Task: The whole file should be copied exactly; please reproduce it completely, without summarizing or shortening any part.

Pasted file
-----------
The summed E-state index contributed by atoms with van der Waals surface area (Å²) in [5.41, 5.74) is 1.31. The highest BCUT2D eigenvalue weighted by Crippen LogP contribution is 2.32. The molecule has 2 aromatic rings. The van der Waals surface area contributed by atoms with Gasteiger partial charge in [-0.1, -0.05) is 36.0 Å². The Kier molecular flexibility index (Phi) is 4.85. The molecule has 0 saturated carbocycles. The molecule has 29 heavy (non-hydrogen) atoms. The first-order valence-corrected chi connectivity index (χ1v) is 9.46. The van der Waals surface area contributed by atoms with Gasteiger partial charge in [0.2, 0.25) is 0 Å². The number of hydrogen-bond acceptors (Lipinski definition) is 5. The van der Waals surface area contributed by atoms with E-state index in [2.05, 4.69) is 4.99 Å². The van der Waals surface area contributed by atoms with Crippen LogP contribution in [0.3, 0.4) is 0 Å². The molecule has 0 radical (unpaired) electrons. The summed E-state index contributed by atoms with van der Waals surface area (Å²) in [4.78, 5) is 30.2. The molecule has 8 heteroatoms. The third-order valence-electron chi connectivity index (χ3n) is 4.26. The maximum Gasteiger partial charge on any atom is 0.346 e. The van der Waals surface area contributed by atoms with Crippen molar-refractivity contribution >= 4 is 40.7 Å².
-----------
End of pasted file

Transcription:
The summed E-state index contributed by atoms with van der Waals surface area (Å²) in [5.41, 5.74) is 1.31. The highest BCUT2D eigenvalue weighted by Crippen LogP contribution is 2.32. The molecule has 2 aromatic rings. The van der Waals surface area contributed by atoms with Gasteiger partial charge in [-0.1, -0.05) is 36.0 Å². The Kier molecular flexibility index (Phi) is 4.85. The molecule has 0 saturated carbocycles. The molecule has 29 heavy (non-hydrogen) atoms. The first-order valence-corrected chi connectivity index (χ1v) is 9.46. The van der Waals surface area contributed by atoms with Gasteiger partial charge in [0.2, 0.25) is 0 Å². The number of hydrogen-bond acceptors (Lipinski definition) is 5. The van der Waals surface area contributed by atoms with E-state index in [2.05, 4.69) is 4.99 Å². The van der Waals surface area contributed by atoms with Crippen LogP contribution in [0.3, 0.4) is 0 Å². The molecule has 0 radical (unpaired) electrons. The summed E-state index contributed by atoms with van der Waals surface area (Å²) in [4.78, 5) is 30.2. The molecule has 8 heteroatoms. The third-order valence-electron chi connectivity index (χ3n) is 4.26. The maximum Gasteiger partial charge on any atom is 0.346 e. The van der Waals surface area contributed by atoms with Crippen molar-refractivity contribution >= 4 is 40.7 Å².